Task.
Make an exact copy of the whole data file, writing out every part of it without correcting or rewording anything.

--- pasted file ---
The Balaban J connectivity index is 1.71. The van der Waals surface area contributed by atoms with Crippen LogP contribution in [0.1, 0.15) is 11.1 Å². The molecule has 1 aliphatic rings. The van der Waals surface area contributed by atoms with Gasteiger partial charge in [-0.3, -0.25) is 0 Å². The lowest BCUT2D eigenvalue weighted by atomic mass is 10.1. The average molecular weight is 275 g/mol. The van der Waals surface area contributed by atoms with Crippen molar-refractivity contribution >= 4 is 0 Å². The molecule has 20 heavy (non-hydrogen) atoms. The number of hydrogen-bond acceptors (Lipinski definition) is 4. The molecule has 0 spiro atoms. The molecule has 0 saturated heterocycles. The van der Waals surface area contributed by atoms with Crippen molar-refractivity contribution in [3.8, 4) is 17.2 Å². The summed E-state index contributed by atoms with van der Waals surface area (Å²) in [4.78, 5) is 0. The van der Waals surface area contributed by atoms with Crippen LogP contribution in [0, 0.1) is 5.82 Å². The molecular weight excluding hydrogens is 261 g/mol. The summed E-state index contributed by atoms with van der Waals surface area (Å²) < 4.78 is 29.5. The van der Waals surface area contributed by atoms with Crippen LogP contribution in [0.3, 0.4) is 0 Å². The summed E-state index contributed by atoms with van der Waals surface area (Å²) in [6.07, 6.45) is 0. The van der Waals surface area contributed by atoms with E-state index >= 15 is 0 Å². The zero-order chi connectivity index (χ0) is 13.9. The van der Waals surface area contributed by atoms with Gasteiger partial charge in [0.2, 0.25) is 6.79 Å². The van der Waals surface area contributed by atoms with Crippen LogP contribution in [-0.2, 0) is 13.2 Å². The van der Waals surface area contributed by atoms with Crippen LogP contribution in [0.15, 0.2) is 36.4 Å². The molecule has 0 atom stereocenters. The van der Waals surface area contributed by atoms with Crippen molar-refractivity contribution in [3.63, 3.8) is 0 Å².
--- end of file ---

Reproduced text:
The Balaban J connectivity index is 1.71. The van der Waals surface area contributed by atoms with Crippen LogP contribution in [0.1, 0.15) is 11.1 Å². The molecule has 1 aliphatic rings. The van der Waals surface area contributed by atoms with Gasteiger partial charge in [-0.3, -0.25) is 0 Å². The lowest BCUT2D eigenvalue weighted by atomic mass is 10.1. The average molecular weight is 275 g/mol. The van der Waals surface area contributed by atoms with Crippen molar-refractivity contribution >= 4 is 0 Å². The molecule has 20 heavy (non-hydrogen) atoms. The number of hydrogen-bond acceptors (Lipinski definition) is 4. The molecule has 0 spiro atoms. The molecule has 0 saturated heterocycles. The van der Waals surface area contributed by atoms with Crippen molar-refractivity contribution in [3.8, 4) is 17.2 Å². The summed E-state index contributed by atoms with van der Waals surface area (Å²) in [4.78, 5) is 0. The van der Waals surface area contributed by atoms with Crippen LogP contribution in [0, 0.1) is 5.82 Å². The molecular weight excluding hydrogens is 261 g/mol. The summed E-state index contributed by atoms with van der Waals surface area (Å²) < 4.78 is 29.5. The van der Waals surface area contributed by atoms with Crippen LogP contribution in [0.3, 0.4) is 0 Å². The summed E-state index contributed by atoms with van der Waals surface area (Å²) in [6.07, 6.45) is 0. The van der Waals surface area contributed by atoms with E-state index >= 15 is 0 Å². The zero-order chi connectivity index (χ0) is 13.9. The van der Waals surface area contributed by atoms with Gasteiger partial charge in [0.2, 0.25) is 6.79 Å². The van der Waals surface area contributed by atoms with Crippen LogP contribution in [-0.2, 0) is 13.2 Å². The van der Waals surface area contributed by atoms with Crippen LogP contribution in [0.15, 0.2) is 36.4 Å². The molecule has 0 atom stereocenters. The van der Waals surface area contributed by atoms with Crippen molar-refractivity contribution in [3.63, 3.8) is 0 Å².